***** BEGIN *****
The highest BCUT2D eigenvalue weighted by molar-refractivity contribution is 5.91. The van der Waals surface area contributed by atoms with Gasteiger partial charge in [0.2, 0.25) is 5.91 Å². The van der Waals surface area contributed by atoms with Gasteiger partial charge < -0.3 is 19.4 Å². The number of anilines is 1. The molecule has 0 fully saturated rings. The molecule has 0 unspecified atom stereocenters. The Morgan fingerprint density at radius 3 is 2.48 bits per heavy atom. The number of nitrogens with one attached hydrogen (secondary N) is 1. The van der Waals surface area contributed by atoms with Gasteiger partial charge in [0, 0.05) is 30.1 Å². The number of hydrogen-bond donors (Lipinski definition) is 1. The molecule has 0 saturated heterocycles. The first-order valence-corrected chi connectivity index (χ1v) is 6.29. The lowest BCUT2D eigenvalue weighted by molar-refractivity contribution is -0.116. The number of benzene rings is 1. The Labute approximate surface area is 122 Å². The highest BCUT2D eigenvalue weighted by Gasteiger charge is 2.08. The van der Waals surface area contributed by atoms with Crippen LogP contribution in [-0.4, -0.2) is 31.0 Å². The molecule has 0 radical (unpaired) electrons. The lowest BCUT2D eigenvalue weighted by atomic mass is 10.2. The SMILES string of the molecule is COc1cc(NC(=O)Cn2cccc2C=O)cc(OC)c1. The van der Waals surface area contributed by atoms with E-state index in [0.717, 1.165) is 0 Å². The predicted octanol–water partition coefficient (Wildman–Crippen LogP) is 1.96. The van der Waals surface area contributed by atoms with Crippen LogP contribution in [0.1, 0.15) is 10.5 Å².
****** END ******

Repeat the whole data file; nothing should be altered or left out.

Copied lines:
The highest BCUT2D eigenvalue weighted by molar-refractivity contribution is 5.91. The van der Waals surface area contributed by atoms with Gasteiger partial charge in [0.2, 0.25) is 5.91 Å². The van der Waals surface area contributed by atoms with Gasteiger partial charge < -0.3 is 19.4 Å². The number of anilines is 1. The molecule has 0 fully saturated rings. The molecule has 0 unspecified atom stereocenters. The Morgan fingerprint density at radius 3 is 2.48 bits per heavy atom. The number of nitrogens with one attached hydrogen (secondary N) is 1. The van der Waals surface area contributed by atoms with Gasteiger partial charge in [0, 0.05) is 30.1 Å². The number of hydrogen-bond donors (Lipinski definition) is 1. The molecule has 0 saturated heterocycles. The first-order valence-corrected chi connectivity index (χ1v) is 6.29. The lowest BCUT2D eigenvalue weighted by molar-refractivity contribution is -0.116. The number of benzene rings is 1. The Labute approximate surface area is 122 Å². The highest BCUT2D eigenvalue weighted by Gasteiger charge is 2.08. The van der Waals surface area contributed by atoms with Crippen LogP contribution in [-0.4, -0.2) is 31.0 Å². The molecule has 0 radical (unpaired) electrons. The lowest BCUT2D eigenvalue weighted by atomic mass is 10.2. The SMILES string of the molecule is COc1cc(NC(=O)Cn2cccc2C=O)cc(OC)c1. The van der Waals surface area contributed by atoms with E-state index in [0.717, 1.165) is 0 Å². The predicted octanol–water partition coefficient (Wildman–Crippen LogP) is 1.96. The van der Waals surface area contributed by atoms with Crippen LogP contribution in [0.1, 0.15) is 10.5 Å².